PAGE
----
This is the third email in a series about waking up, as a white mom to progressive-variety racism in the the public school system in Berkeley, California. To read the last post, click here. To start from the beginning of the series, click here.
In Berkeley, California, the community in which I live and parent, the particular brand of racism has its own flavor. Though our racism is as deep and ubiquitous as the racism in any community, when gazing at the situation through white progressive eyes, it seems at first not to exist.
Berkeley-variety racism is not the racism of most any other urban environment where I had lived or worked. Here the beast of racism is particularly difficult to identify and name (from within it). It doesn’t look like statues to confederate war heroes, or racially segregated schools or housing projects.
In Berkeley, even more perhaps than in our neighboring Bay Area cities, here a flavor of white supremacy culture operates that I have come to think of as progressive-style white supremacy. This is a particularly confusing brand of white supremacy, at least to this white, educated, politically left-of-center mom, because here progressive white supremacy culture pretends to itself that it doesn’t exist.
Progressive white supremacy culture is slick, well-spoken, and convinced of its correctness, making the hard skin of this nut particularly difficult to crack. In fact, the progressive version of white supremacy culture is convinced (and will try to convince anyone who asks) that it is a nut that has already been cracked. Progressive white supremacy culture promotes a knee-jerk, cultural gaslighting that says: look the other way, there is no problem here.
In white progressive Berkeley, we are quick to bring up that in 1968, the BUSD was the first school district in the nation to voluntarily desegregate schools by bussing kids across town to schools not in their neighborhood. We are quick to remember the investment of homeowners in the schools, which compared to other nearby school districts, means all kids here have better outcomes than the kids in neighboring towns. Which amounts to a rationale something like this: “At least Black and Brown kids here aren’t doing as poorly as those in Oakland or Richmond.”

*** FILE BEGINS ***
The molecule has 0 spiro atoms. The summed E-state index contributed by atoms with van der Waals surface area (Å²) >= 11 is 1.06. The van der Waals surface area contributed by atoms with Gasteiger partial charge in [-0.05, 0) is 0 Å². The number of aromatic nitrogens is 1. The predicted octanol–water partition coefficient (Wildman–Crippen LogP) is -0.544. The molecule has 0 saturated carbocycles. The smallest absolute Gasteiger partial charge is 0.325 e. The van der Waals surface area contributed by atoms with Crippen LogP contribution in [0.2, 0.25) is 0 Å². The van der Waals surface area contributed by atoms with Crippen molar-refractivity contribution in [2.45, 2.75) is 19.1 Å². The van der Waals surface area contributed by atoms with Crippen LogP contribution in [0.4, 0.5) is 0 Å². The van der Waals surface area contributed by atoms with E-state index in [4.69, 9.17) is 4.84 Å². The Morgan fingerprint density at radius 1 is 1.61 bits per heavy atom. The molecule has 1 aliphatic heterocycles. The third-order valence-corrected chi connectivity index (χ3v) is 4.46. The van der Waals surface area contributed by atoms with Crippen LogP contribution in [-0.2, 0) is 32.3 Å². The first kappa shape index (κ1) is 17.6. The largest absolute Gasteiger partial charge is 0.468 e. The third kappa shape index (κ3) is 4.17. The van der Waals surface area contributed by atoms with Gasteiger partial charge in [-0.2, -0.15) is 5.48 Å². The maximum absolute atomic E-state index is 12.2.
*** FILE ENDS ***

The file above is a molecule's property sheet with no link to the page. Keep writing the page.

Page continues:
When pushed to keep looking at the issue, principals and administrators will list all the things they have done in an attempt to narrow the race-based gaps. And finally, the answer comes to this: the problem is not the schools. It’s that Black and Brown kids don’t come to school ready to learn. It’s not the schools, some will say, it’s housing insecurity, food insecurity, poverty, intergenerational trauma. Look the other way, there is no problem here.
What is slick and treacherous about this is that none of these things are wrong: the historical and community-based conditions for Black and Brown families are a separate universe from that of white Berkeley families. So no, these statements are not wrong. The people who say them are not bad or ignorant people. But these statements also pass the buck and ensure that no one has to take real responsibility for the lived experience of Black and Brown kids in Berkeley schools.
And… because of rampant gentrification, as families of color get squeezed out of Berkeley, the numbers of Black and Brown students have dramatically declined in recent years. This of course makes it easier and easier for white parents to not see the problem.
As I spoke with people across the school district about the racial disparities in the BUSD, I found no toe hold to participate in solutions to our racial inequities. Every conversation I had within the BUSD about racial equity directed my attention elsewhere. There seemed to be no forum, no platform, no parent body where a white mom like me could face our racial disparities honestly and directly in order to learn, grow, and participate in changing our ways.
These conversations left me with an all too familiar vague and hazy feeling, a feeling that I was inadequate and nothing could be done. Later, I came to understand this feeling of powerlessness as an expression—and a fallacy— of whiteness itself. It was only much later, when I began to understand whiteness through a trauma-informed lens, that I began to understand how to approach this feeling state, move through it and beyond it. But I am ahead of myself …